• Col Arunzab,
      She WAS the Base Commander’s wife. My writing may have been confusing. Despite her faults, she was an exquisite beauty. Just looking at her was enough to make us forgive and forget, with or without the ice kacang. 🙂

      • Col Arunzab,
        Didn’t read your comments properly the first time. Understood fully the second time reading it. I think she was more effective than the RSM. Anyone who could change me had to be better than an RSM.

  2. Salam Pn Siti Roffini,
    Beautifully written ! I was smiling and giggling throughout reading this entry. Whoever and wherever “she” is now, she is sure to be missed indeed; not only for her home-made ice kacang but she herself – “She did it her way!” and that is all that matters…The outgoing BAKAT teamwork ! ;-)….

    • nurEmyinda,
      Glad I was able to make you smile and giggle but at that time it was not funny for all of us. It was difficult to tune ourselves to her frequency but when we finally did, we realised she was good at heart.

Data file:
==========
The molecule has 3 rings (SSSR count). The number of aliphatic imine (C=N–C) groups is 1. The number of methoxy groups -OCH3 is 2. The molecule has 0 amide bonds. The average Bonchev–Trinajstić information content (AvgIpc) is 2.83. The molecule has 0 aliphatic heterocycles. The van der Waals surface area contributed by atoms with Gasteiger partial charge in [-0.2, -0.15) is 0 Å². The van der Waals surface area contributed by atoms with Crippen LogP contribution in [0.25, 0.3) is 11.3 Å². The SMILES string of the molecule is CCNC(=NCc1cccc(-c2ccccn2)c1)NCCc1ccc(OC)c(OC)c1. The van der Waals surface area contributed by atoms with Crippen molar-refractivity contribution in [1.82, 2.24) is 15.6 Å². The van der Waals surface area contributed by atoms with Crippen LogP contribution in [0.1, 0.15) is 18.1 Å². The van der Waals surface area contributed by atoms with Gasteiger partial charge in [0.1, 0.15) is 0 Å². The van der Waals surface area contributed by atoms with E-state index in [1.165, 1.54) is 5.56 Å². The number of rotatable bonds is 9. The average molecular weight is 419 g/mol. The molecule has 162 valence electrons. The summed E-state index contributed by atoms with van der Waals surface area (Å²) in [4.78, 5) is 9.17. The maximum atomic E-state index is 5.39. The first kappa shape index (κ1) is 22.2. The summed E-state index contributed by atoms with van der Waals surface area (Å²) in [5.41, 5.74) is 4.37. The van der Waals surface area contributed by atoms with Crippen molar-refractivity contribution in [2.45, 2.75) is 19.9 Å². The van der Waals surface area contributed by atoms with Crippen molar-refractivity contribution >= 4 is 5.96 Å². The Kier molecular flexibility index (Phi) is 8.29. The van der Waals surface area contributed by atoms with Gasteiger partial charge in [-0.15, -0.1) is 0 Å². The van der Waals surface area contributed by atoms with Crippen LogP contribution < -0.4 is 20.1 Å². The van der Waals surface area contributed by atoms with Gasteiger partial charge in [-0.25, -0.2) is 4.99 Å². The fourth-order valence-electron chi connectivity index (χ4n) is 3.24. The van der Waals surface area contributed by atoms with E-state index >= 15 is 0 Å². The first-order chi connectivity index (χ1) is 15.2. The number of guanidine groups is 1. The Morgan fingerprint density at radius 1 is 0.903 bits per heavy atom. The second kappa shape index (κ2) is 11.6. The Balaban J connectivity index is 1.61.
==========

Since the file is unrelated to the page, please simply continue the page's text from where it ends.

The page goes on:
• Pn Siti Roffini,

        Yes, putting myself in your shoes, facing this “she”, sure it’s nothing to laugh at at that moment of time ya. No escapism for sure with the blaring deafening horn. Thus its not easy for you; with your time at school and the very many other commitments at your workplace + the exhaustive hectic days = teacher, wife and also a BAKAT member . Anyway, indeed, down memory lane, its all a lovely picturesque painted in each and everyones’ mind and heart….How time flies ya Puan…

  3. By our own admission (unless we are hippo-crates) we are all partial to a beautiful person. A beautiful women can get away with things ordinary people can’t. The Base commanders wife is a case in point. If she was a chummy 40-40-40 things at the Base would not have been quite the same. Beauty does indeed make a difference and that’s the fact of life.